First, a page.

Sensory Night At Golisano Children’s Museum
They come cautiously, uncertain—both children and adults. The step through the double glass doors is a big one. For just an instant they think about turning back. But they have talked about this for weeks, actually months, and tonight is the night. They are coming to the Golisano Children’s Museum of Naples (C’mon) to experience Sensory Night.
Sensory Night is a carefully crafted monthly experience for small groups of children on the Autism spectrum and/or with other sensory integration disorders. After-hours (5-7 pm on the fourth Tuesday of every month), the loud music is turned off, and other sensory distractions minimized (electric hand dryers in the restroom are turned off along with strobe lights in the exhibits).
This is a safe haven for the children and their parents. Parents do not have to struggle with the social reaction that may come from their child’s emotional outbursts or aloofness. The other parents already understand. For the first time in a long time, the parents let their guard down, and enjoy the discoveries made by their children.
Month after month they visit C’mon and soon the group is an extension of their family, the adults have developed a cherished
support group. They share play dates and holidays. As time goes on, the children are comfortable in this new environment. The teachers are now their friends and they proudly high five them as they walk in the door. Eventually they become brave and are willing to try to visit C’mon at another time—Members Only Hour. And for a few participants, they make it all the way and attend the Museum during regular hours.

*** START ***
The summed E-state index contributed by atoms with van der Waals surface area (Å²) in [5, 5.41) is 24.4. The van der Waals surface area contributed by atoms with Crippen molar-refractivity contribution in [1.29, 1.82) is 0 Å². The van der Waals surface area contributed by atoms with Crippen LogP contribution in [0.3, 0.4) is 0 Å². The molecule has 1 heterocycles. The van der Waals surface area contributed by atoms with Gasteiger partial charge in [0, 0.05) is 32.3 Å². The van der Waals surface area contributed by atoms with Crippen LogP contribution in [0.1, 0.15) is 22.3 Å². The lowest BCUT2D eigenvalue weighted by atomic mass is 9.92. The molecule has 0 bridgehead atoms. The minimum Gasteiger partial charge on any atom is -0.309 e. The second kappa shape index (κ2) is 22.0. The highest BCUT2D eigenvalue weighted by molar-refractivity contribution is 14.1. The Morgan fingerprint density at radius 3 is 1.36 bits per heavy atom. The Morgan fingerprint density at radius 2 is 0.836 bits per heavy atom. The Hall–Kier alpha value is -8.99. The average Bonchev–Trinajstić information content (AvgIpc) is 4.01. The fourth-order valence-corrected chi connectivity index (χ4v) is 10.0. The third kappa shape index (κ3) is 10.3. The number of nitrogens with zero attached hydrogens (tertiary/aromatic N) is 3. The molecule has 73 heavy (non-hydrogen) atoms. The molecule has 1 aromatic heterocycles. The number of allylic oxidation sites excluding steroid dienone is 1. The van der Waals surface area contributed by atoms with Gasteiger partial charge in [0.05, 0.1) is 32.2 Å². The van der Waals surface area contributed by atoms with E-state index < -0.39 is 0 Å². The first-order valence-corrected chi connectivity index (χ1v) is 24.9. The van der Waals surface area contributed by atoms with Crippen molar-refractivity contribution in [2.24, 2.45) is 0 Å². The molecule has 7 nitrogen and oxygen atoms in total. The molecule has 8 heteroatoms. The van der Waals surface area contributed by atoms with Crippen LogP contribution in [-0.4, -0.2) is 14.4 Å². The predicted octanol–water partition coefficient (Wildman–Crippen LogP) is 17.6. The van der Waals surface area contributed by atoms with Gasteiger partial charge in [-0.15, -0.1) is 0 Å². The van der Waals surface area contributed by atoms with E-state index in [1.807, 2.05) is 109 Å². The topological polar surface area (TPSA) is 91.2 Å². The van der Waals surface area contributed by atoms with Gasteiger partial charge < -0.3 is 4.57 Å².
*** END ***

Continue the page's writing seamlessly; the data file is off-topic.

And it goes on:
This story, based on fact not fiction, is repeated over and over. The learned acceptance in the Sensory Night environment encourages the children (up to age 18) to expand their social skills. Not only do they learn how to interact comfortably with adults including teachers and other parents, but they make new friends who are “just like them.” Building friendships can be very difficult for children with special needs. But C’mon’s Sensory Night breaks down barriers of social judgement, ability level divisions, and traditional teaching techniques to make learning and socializing easy and comfortable for the participants.
To learn more and hear one parent’s first-hand experience, visit: www.cmon.org/sensory-night/ and watch the video. Sensory Night meets participants at their own level, then presents them with new learning opportunities that help them grow and succeed. Lessons and experiences are created that test their senses, especially smell and touch. Thanks to funding from an anonymous donor, admission for Sensory Nights is only $5 per person. Accessibility for all is a serious commitment at C’mon.
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